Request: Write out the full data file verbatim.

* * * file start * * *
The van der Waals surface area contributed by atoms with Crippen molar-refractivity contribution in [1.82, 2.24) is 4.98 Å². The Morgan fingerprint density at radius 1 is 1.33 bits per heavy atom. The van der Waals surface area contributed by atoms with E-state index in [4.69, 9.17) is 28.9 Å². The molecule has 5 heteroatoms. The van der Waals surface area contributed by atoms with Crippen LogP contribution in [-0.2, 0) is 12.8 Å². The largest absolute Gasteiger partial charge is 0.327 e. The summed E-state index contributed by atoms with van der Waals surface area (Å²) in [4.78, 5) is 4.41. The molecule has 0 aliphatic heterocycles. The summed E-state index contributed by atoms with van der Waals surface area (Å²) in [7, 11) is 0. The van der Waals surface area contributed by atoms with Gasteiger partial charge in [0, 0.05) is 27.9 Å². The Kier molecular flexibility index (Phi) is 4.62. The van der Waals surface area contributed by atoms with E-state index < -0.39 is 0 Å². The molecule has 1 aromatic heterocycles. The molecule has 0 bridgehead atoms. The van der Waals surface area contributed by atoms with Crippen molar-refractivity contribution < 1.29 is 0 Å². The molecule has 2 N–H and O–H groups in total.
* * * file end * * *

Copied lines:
The van der Waals surface area contributed by atoms with Crippen molar-refractivity contribution in [1.82, 2.24) is 4.98 Å². The Morgan fingerprint density at radius 1 is 1.33 bits per heavy atom. The van der Waals surface area contributed by atoms with E-state index in [4.69, 9.17) is 28.9 Å². The molecule has 5 heteroatoms. The van der Waals surface area contributed by atoms with Crippen LogP contribution in [-0.2, 0) is 12.8 Å². The largest absolute Gasteiger partial charge is 0.327 e. The summed E-state index contributed by atoms with van der Waals surface area (Å²) in [4.78, 5) is 4.41. The molecule has 0 aliphatic heterocycles. The summed E-state index contributed by atoms with van der Waals surface area (Å²) in [7, 11) is 0. The van der Waals surface area contributed by atoms with Gasteiger partial charge in [0, 0.05) is 27.9 Å². The Kier molecular flexibility index (Phi) is 4.62. The van der Waals surface area contributed by atoms with E-state index < -0.39 is 0 Å². The molecule has 1 aromatic heterocycles. The molecule has 0 bridgehead atoms. The van der Waals surface area contributed by atoms with Crippen molar-refractivity contribution < 1.29 is 0 Å². The molecule has 2 N–H and O–H groups in total.